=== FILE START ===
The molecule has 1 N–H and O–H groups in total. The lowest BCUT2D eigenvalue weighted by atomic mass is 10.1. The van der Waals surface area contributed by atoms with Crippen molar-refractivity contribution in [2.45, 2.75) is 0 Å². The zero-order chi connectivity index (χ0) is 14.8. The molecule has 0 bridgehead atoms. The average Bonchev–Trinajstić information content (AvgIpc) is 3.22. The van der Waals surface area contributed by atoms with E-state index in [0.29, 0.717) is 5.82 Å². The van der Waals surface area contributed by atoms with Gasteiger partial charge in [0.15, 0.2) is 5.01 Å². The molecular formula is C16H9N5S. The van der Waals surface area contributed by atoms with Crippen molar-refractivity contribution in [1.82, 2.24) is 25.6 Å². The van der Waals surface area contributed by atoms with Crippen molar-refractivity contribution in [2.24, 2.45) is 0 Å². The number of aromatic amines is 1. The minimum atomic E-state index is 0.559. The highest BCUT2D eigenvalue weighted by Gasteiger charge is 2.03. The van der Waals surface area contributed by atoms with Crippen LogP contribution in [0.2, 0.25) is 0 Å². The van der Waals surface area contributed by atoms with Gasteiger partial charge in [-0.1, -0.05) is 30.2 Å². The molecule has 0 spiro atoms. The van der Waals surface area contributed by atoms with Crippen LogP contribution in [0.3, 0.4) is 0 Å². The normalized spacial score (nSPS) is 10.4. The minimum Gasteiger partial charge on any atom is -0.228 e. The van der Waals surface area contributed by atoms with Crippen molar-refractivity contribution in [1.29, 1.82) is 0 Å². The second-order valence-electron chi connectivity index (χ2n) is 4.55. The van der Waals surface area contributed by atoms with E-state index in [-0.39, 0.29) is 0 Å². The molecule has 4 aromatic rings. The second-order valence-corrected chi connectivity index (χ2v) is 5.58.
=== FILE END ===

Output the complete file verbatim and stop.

The molecule has 1 N–H and O–H groups in total. The lowest BCUT2D eigenvalue weighted by atomic mass is 10.1. The van der Waals surface area contributed by atoms with Crippen molar-refractivity contribution in [2.45, 2.75) is 0 Å². The zero-order chi connectivity index (χ0) is 14.8. The molecule has 0 bridgehead atoms. The average Bonchev–Trinajstić information content (AvgIpc) is 3.22. The van der Waals surface area contributed by atoms with E-state index in [0.29, 0.717) is 5.82 Å². The van der Waals surface area contributed by atoms with Gasteiger partial charge in [0.15, 0.2) is 5.01 Å². The molecular formula is C16H9N5S. The van der Waals surface area contributed by atoms with Crippen molar-refractivity contribution in [1.82, 2.24) is 25.6 Å². The van der Waals surface area contributed by atoms with Crippen molar-refractivity contribution in [2.24, 2.45) is 0 Å². The number of aromatic amines is 1. The minimum atomic E-state index is 0.559. The highest BCUT2D eigenvalue weighted by Gasteiger charge is 2.03. The van der Waals surface area contributed by atoms with Crippen LogP contribution in [0.2, 0.25) is 0 Å². The van der Waals surface area contributed by atoms with Gasteiger partial charge in [-0.1, -0.05) is 30.2 Å². The molecule has 0 spiro atoms. The van der Waals surface area contributed by atoms with Crippen LogP contribution in [0.3, 0.4) is 0 Å². The normalized spacial score (nSPS) is 10.4. The minimum Gasteiger partial charge on any atom is -0.228 e. The van der Waals surface area contributed by atoms with Crippen molar-refractivity contribution in [1.29, 1.82) is 0 Å². The second-order valence-electron chi connectivity index (χ2n) is 4.55. The van der Waals surface area contributed by atoms with E-state index in [-0.39, 0.29) is 0 Å². The molecule has 4 aromatic rings. The second-order valence-corrected chi connectivity index (χ2v) is 5.58.